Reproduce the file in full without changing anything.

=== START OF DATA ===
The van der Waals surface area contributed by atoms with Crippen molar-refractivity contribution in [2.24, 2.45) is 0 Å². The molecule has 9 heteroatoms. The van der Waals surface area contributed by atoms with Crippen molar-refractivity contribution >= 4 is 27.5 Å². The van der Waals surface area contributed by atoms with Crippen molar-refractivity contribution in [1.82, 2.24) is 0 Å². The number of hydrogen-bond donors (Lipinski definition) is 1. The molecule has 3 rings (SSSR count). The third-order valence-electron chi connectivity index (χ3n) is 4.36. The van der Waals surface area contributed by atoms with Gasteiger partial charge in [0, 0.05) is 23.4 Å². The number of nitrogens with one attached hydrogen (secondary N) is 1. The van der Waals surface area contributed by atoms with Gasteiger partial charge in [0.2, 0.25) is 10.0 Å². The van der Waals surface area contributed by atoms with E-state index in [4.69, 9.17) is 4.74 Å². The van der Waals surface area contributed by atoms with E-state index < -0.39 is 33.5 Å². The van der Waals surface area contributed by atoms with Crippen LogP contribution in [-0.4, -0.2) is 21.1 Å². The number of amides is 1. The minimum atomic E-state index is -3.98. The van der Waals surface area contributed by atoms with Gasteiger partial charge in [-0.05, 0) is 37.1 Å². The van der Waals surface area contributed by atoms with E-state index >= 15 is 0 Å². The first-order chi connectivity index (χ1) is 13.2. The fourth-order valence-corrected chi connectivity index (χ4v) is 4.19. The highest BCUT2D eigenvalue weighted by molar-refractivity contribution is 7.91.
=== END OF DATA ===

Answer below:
The van der Waals surface area contributed by atoms with Crippen molar-refractivity contribution in [2.24, 2.45) is 0 Å². The molecule has 9 heteroatoms. The van der Waals surface area contributed by atoms with Crippen molar-refractivity contribution >= 4 is 27.5 Å². The van der Waals surface area contributed by atoms with Crippen molar-refractivity contribution in [1.82, 2.24) is 0 Å². The number of hydrogen-bond donors (Lipinski definition) is 1. The molecule has 3 rings (SSSR count). The third-order valence-electron chi connectivity index (χ3n) is 4.36. The van der Waals surface area contributed by atoms with Gasteiger partial charge in [0, 0.05) is 23.4 Å². The number of nitrogens with one attached hydrogen (secondary N) is 1. The van der Waals surface area contributed by atoms with Gasteiger partial charge in [0.2, 0.25) is 10.0 Å². The van der Waals surface area contributed by atoms with E-state index in [4.69, 9.17) is 4.74 Å². The van der Waals surface area contributed by atoms with E-state index < -0.39 is 33.5 Å². The van der Waals surface area contributed by atoms with Crippen LogP contribution in [-0.4, -0.2) is 21.1 Å². The number of amides is 1. The minimum atomic E-state index is -3.98. The van der Waals surface area contributed by atoms with Gasteiger partial charge in [-0.05, 0) is 37.1 Å². The van der Waals surface area contributed by atoms with E-state index >= 15 is 0 Å². The first-order chi connectivity index (χ1) is 13.2. The fourth-order valence-corrected chi connectivity index (χ4v) is 4.19. The highest BCUT2D eigenvalue weighted by molar-refractivity contribution is 7.91.